San Diego Chargers: Bolts' Announcement Hardly Precludes Move to Los Angeles

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San Diego Chargers: Bolts' Announcement Hardly Precludes Move to Los Angeles
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The San Diego Chargers re-enacted their annual song and dance with the city in which they play by releasing a joint statement with Mayor Jerry Sanders that they won't "bolt" for Los Angeles this year.

Not that folks in San Diego really want to see another year of AJ Smith in the front office and Norv Turner on the sidelines, but they'll get one anyway.

The Bolts' lease at Qualcomm Stadium, a city-owned venue, runs through 2020, but it includes a provision whereby the team can pack up and move, penalty free, during an annual "trigger period" between February 1 and May 1. The only certainty to come from Monday's announcement was that the Chargers won't exercise that option this year.

And why would they? Ground has yet to break on the construction of a downtown LA stadium proposed by Anschutz Entertainment Group, which also owns and operates the Staples Center and the surrounding LA Live complex, among a host of other high-end entertainment properties worldwide. If the Bolts were to move right away, they'd have to consider playing in either the under-renovation Rose Bowl or the run-down Memorial Coliseum for at least the next few years while AEG and the city squabble over the environmental impact of construction while the NFL attempts to flex its own muscle hither and thither.

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Let's not forget, either, about Ed Roski's competing plan at Grand Crossing (i.e. Carson), which has about a snowman's chance in you know where of coming to fruition but is being propped up as an alternative anyway, so the NFL can dictate the terms of this whole multi-billion-dollar circus.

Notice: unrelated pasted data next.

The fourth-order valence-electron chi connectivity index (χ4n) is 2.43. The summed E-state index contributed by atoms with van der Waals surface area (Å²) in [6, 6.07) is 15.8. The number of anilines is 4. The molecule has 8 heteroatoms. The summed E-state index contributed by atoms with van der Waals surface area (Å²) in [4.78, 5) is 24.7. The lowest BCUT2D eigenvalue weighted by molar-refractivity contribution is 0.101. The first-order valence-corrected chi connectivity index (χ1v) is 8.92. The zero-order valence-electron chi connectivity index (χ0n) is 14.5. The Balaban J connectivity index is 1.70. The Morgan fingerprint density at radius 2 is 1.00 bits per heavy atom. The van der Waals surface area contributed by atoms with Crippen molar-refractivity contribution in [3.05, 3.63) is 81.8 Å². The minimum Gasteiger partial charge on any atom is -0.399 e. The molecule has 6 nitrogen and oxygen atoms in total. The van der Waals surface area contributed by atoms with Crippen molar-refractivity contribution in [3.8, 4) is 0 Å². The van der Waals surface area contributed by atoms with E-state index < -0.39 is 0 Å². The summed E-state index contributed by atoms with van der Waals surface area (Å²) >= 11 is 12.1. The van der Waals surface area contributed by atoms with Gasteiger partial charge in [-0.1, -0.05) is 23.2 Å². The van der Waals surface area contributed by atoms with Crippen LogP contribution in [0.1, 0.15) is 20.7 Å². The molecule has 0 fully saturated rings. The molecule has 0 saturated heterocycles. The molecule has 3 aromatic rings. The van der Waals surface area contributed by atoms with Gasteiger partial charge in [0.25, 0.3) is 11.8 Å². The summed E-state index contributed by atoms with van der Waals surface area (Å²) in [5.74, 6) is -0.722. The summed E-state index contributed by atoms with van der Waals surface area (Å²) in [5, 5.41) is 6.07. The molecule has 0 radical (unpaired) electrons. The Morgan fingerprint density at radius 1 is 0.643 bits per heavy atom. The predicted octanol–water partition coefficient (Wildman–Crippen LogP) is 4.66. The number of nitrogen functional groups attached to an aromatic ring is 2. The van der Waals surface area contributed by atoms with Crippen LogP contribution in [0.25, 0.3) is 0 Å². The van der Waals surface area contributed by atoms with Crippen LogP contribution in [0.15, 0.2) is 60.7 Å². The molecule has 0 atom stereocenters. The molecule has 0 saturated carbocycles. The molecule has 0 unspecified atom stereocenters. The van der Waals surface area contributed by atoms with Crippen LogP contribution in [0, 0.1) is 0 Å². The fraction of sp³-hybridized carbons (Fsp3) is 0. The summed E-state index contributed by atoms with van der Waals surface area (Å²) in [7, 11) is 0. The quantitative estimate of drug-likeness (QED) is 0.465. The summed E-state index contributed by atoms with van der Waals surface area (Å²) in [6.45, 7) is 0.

But I digress. The Bolts could still ditch San Diego before their lease is up, but there are other reasons to believe they'll at least try to make it work where they are. The Spanos family, which owns the team, has shown little desire to deal with Philip Anschutz, much less uproot the team from San Diego. They are instead focused on a proposal to build a brand new, Super Bowl-caliber stadium on the site of a bus maintenance yard in the East Village of downtown San Diego.

There are still plenty of hurdles to clear before anyone can start pushing dirt—negotiations with the mayor and the city council, securing proper permits and voter approval, etc.—but nothing that would be any more bureaucratically daunting that what the Chargers would have to deal with by moving north.

In the meantime, the Bolts have left the door wide open for a number of other NFL franchises seeking bigger profits and better stadiums to more seriously entertain a move to the City of Angels. The St. Louis Rams, the Oakland Raiders, the Jacksonville Jaguars and the Minnesota Vikings have all been rumored to have strong interest in bringing pro football back to LA. The Rams and the Raiders, in particular, both left town in 1995 and each have their own inclinations toward a return, what with their respectively decrepit stadiums, Rams owner Stan Kroenke's strong relationship with AEG and Raiders owner Mark Davis taking over for his late father. 

In any case, Bolts fans can look forward to at least one more year of underachievement and the swirling rumors of changes in management and coaching that come with it.

Hallelujah, indeed.

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